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From Phil Steitz <>
Subject Re: [math] Complex division WASRe [jira] [Commented] (MATH-657) Division by zero
Date Mon, 05 Sep 2011 15:41:47 GMT
On 9/5/11 7:21 AM, Gilles Sadowski wrote:
> On Mon, Sep 05, 2011 at 02:15:30PM +0200, Arne Ploese wrote:
>> To make things clear here some octave (matlab as well) calculation with
>> complex:
>> octave:1> a = Inf + sqrt(-Inf)
>> a = Inf + Infi
>> octave:2> a * a
>> ans = NaN + Infi
>> octave:3> a = Inf + sqrt(-1)
>> a = Inf +   1i
>> octave:4> a * a
>> ans = Inf + Infi
>> octave:5> a = 1 + sqrt(-Inf)
>> a =    1 + Infi
>> octave:6> a * a
>> ans = -Inf + Infi
>> octave:7> a = 1 - sqrt(-Inf)
>> a =    1 - Infi
>> octave:8> a * a
>> ans = -Inf - Infi
>> Maybe Im wrong but I thought that was the result I could expect from
>> commons math too.
> It seems that the above outputs result from a direct application of the
> computational formula (whereas.
> As I suggested on JIRA, a complete set of comparisons, as a unit test, would
> be most helpful to check where the discrepancies occur.
>> In electrical engineering there is a difference if you have + or - 90
>> degree phase shift, the tan will be +infinity or -infinity...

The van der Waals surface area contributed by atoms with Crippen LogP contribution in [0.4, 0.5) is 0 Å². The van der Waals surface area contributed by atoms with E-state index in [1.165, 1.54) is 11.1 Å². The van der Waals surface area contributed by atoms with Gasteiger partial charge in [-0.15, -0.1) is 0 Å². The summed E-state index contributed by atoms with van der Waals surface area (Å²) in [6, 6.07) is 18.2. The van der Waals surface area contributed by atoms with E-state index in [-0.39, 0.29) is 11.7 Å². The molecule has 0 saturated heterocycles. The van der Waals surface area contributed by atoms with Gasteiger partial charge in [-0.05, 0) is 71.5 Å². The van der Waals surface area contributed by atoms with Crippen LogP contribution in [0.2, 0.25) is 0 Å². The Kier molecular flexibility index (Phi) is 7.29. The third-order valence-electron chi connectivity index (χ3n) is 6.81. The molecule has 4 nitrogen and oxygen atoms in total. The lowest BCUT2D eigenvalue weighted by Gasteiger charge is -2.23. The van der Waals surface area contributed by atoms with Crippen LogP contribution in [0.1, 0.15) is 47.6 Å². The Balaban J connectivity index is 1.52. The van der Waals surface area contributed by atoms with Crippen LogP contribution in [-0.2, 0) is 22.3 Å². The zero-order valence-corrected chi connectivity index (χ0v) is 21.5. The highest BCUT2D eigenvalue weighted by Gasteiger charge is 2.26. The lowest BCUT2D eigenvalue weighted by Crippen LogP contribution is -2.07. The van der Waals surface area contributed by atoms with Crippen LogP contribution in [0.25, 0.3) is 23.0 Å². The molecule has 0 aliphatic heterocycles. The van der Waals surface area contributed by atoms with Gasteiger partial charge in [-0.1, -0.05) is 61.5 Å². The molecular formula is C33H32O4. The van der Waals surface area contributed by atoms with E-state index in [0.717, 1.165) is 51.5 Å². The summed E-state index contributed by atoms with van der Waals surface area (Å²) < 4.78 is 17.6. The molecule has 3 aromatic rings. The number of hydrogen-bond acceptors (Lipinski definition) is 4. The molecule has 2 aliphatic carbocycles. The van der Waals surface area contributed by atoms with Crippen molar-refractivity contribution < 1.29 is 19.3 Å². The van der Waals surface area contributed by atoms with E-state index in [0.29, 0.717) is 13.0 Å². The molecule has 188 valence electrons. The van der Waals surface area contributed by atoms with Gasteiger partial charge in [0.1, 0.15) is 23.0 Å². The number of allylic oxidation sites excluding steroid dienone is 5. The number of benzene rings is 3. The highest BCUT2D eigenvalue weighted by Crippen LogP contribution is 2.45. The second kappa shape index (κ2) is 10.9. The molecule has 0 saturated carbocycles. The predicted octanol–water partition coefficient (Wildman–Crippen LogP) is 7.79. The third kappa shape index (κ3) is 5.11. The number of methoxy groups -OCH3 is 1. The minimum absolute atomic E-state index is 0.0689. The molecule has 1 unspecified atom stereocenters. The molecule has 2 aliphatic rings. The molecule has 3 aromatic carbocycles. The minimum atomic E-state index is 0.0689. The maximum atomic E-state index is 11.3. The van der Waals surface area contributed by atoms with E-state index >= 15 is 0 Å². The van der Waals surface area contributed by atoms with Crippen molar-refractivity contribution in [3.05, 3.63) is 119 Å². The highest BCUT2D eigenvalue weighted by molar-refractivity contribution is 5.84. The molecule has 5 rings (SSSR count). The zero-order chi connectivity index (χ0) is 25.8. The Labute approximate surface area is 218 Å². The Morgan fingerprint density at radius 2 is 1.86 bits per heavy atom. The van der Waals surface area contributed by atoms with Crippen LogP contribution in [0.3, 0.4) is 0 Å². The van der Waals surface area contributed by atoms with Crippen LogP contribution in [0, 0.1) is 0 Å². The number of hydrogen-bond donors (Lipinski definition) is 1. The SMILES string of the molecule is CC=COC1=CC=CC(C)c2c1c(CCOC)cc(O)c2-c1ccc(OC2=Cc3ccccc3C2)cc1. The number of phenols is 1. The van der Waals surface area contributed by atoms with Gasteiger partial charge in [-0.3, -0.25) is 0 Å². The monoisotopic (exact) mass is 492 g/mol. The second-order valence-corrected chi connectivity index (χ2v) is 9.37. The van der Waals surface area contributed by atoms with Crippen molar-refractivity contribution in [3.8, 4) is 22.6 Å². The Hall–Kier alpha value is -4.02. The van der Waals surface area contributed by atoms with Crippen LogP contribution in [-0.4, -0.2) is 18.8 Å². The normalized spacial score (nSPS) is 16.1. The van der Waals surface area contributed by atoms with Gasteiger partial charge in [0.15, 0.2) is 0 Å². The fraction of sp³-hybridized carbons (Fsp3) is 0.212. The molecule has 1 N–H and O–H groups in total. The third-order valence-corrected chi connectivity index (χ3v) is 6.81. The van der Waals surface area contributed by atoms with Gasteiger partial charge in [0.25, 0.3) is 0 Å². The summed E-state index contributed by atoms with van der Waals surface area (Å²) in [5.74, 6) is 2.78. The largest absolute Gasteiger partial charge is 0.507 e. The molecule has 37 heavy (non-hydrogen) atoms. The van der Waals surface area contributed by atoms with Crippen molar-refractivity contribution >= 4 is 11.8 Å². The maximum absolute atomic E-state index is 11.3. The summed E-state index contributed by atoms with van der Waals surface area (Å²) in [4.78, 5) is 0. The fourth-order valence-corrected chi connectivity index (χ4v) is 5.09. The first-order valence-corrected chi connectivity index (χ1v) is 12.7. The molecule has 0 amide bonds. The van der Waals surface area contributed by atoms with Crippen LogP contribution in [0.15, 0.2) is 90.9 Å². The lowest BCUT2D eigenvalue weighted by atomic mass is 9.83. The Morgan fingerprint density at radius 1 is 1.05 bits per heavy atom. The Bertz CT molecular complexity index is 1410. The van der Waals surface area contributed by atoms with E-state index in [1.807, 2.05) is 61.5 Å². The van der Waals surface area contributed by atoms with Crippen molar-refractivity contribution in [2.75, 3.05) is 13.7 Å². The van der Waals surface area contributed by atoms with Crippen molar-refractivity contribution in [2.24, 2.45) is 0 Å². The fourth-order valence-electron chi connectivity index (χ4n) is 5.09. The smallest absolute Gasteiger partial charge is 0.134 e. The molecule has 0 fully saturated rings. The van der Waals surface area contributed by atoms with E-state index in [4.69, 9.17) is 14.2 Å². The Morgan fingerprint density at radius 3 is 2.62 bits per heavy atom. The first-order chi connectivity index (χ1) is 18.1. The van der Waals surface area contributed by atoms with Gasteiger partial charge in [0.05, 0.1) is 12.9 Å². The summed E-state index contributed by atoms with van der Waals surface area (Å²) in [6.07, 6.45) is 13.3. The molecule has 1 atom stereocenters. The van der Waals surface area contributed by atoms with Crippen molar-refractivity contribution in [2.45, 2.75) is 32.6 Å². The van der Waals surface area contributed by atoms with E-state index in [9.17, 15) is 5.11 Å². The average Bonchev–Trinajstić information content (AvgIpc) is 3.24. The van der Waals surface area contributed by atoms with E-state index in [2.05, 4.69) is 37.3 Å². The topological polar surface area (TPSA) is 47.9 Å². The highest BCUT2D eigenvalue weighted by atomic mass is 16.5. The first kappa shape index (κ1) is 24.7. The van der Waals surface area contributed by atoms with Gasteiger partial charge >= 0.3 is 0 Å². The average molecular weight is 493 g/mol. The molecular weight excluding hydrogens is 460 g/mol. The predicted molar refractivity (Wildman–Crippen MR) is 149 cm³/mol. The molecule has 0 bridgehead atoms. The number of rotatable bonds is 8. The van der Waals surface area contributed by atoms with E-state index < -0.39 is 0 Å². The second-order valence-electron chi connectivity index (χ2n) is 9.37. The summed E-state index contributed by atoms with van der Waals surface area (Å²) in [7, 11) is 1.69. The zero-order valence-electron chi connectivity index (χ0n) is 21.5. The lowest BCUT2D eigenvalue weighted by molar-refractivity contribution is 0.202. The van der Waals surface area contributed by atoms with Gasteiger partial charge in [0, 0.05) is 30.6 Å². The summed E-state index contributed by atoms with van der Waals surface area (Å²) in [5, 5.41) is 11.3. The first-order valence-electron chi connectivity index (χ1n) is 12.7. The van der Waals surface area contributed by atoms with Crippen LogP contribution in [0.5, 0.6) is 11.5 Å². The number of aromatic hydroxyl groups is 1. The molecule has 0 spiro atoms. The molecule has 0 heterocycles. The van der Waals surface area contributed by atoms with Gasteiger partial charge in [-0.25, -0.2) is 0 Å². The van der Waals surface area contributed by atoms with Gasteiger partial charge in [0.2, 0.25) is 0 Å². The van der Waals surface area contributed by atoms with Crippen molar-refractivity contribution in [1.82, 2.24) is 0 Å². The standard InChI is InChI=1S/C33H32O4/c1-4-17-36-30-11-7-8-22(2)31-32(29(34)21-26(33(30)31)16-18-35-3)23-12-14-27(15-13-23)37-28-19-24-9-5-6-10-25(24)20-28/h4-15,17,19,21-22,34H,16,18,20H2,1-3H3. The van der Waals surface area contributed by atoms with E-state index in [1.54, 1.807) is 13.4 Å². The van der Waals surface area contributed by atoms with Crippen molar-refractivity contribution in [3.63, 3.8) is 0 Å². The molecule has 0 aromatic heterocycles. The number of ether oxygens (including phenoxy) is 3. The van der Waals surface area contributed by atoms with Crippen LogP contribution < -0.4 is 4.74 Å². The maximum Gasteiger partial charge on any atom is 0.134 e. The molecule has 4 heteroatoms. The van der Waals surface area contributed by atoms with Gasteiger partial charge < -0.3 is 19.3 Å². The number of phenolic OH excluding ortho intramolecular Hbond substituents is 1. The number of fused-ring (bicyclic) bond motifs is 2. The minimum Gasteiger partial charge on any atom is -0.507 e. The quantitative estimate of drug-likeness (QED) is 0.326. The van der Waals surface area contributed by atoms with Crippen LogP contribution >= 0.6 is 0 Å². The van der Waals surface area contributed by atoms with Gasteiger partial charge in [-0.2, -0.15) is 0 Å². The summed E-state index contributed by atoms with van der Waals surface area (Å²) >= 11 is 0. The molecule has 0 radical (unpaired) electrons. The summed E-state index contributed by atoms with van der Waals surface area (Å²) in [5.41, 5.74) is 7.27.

>> If you math guys tell me that there is really no difference with complex
>> numbers - I can live with it (Even if I dont understand why ;-)). 
> What would be really interesting is to know when the final result of the
> DSP algorithm differ between Octave and the Java translation using CM.

Right, that's what I am having trouble finding good examples for. 
My own apps don't seem to be affected by the different choices - but
they tend to treat "divergence to an infinity" or "divergence to
NaN" similarly, so are not good test cases.  I suspect that in most
practical use cases, the differences in behavior will most likely be
on exception paths, but I would be very interested in hearing about
examples where people actually depend on either a) attempts to
faithfully model the Riemann Sphere (so infinities get collapsed) or
b) computation with signed infinities and even elements including
NaNs and infinities (as C99x appears to allow).

I can't find a clear statement in the Octave docs on exactly how
complex arithmetic (or other) functions are defined.  A decent
hypothesis is that it uses GCC under the covers, so it should be
more or less trying to do C99x (though depending on the version,
there are some spec compliance bugs reported).  Could be I am
looking in the wrong place [1] for the docs.  Does anyone know where
this is documented?


> Regards,
> Gilles
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